Europe’s powerhouse could be stalling. German economic growth looks set to show a dip in the second quarter, raising questions about the health of the euro zone’s largest economy in the wake of the Brexit vote.
Economists polled by Reuters expect Germany’s gross domestic product (GDP) figures, due Friday morning, to increase by a mere 0.2 percent in the months from April to June, compared with 0.7 percent growth in the previous three months.
Experts said the export-driven economy is struggling to sustain momentum in an uncertain global environment that encompasses the unsteady emerging economies and the uncertainty surrounding Brexit.
This has sparked fears among Europe-watchers as the country is by far the 28-country European Union’s biggest economy and when Germany catches a cold, it affects the rest of the region.
‘It is not pretty’
Weinberg pointed to retail sales, industrial production, and export data stalling Germany’s growth engine. The country’s economic expansion, fueled by robust consumption and international trade, has been a bright spot in the euro zone in recent years. But global developments, including a slowdown in emerging economies from lower commodity prices as well as the U.K.’s vote to leave the European Union, could weigh on the outlook.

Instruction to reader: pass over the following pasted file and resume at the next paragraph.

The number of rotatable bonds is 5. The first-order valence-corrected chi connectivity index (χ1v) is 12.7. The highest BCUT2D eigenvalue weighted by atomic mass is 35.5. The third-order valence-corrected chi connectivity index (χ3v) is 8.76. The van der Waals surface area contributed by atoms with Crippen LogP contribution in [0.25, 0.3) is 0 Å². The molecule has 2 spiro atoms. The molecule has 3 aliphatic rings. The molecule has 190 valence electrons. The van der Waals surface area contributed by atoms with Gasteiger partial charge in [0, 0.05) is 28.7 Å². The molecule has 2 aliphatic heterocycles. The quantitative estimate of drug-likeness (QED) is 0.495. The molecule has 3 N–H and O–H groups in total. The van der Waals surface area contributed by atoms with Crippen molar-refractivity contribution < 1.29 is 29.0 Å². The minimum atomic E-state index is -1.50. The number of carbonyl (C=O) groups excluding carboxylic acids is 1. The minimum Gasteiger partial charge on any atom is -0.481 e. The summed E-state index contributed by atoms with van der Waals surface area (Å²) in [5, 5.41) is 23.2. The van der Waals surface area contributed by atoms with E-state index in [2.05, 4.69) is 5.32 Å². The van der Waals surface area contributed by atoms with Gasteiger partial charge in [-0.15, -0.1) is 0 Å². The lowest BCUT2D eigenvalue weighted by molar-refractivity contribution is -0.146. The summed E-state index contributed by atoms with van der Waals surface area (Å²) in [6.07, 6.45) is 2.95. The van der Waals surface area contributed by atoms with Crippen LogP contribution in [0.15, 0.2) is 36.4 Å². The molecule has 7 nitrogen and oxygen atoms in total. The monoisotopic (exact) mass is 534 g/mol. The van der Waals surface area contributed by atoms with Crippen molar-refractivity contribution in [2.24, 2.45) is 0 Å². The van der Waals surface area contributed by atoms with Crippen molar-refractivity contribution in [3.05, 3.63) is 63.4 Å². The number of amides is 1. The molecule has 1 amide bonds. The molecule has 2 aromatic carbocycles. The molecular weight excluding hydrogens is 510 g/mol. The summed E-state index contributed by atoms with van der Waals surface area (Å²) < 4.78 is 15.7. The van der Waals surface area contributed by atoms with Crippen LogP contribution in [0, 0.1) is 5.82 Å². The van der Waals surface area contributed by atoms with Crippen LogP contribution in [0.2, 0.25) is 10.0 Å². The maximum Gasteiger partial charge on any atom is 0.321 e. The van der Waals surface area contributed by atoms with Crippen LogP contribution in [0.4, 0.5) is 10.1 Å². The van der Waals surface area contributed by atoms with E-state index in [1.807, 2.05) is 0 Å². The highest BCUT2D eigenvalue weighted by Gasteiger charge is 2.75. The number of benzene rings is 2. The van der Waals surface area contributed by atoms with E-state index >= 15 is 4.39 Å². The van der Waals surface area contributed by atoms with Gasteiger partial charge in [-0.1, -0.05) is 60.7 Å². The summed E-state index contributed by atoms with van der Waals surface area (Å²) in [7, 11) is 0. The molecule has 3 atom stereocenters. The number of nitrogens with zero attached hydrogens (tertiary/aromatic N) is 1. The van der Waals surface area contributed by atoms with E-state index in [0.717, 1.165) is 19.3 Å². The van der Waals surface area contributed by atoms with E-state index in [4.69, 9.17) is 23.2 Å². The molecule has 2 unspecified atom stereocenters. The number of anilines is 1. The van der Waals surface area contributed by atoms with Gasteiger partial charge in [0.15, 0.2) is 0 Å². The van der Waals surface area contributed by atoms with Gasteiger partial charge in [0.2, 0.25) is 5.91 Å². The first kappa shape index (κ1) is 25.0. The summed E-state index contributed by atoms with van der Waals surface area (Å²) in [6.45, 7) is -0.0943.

“All of the risks are to the downside,” Weinberg said.
German industrial production declined by 1 percent average in the March-June quarter, with weakness in the energy and construction sectors. Factory orders in June came in below expectations, dropping 0.4 percent in June. Economists from Barclays said orders for large transport equipment could have been postponed ahead of the Brexit vote.
“Uncertainty stemming from the UK’s Brexit vote will weigh on international trade and investment and with this on the demand for German industrial goods,” wrote the Barclays economists in a research note.
Most of the economic effects from Brexit will not show up in the GDP data until later this year, said HSBC economist Rainer Sartoris. Sartoris expects consumer spending to stall in the second quarter, primarily due to higher oil prices, but said Germany’s buoyant labor market will keep driving consumption growth in later quarters.
“Inflation was higher and this was a hit on real income,” Sartoris said. “This will feed through to consumer spending, but overall I think that it’s important we still think that the basic story on consumer spending is positive.”
While Germany accounts for roughly one-fifth of euro area GDP, Sartoris said one bad report this quarter is unlikely to have any substantial negative effect on the broader region. The European Commission will also release updated GDP figures for the euro area Friday morning. Second quarter growth is expected to grow around 0.3 percent.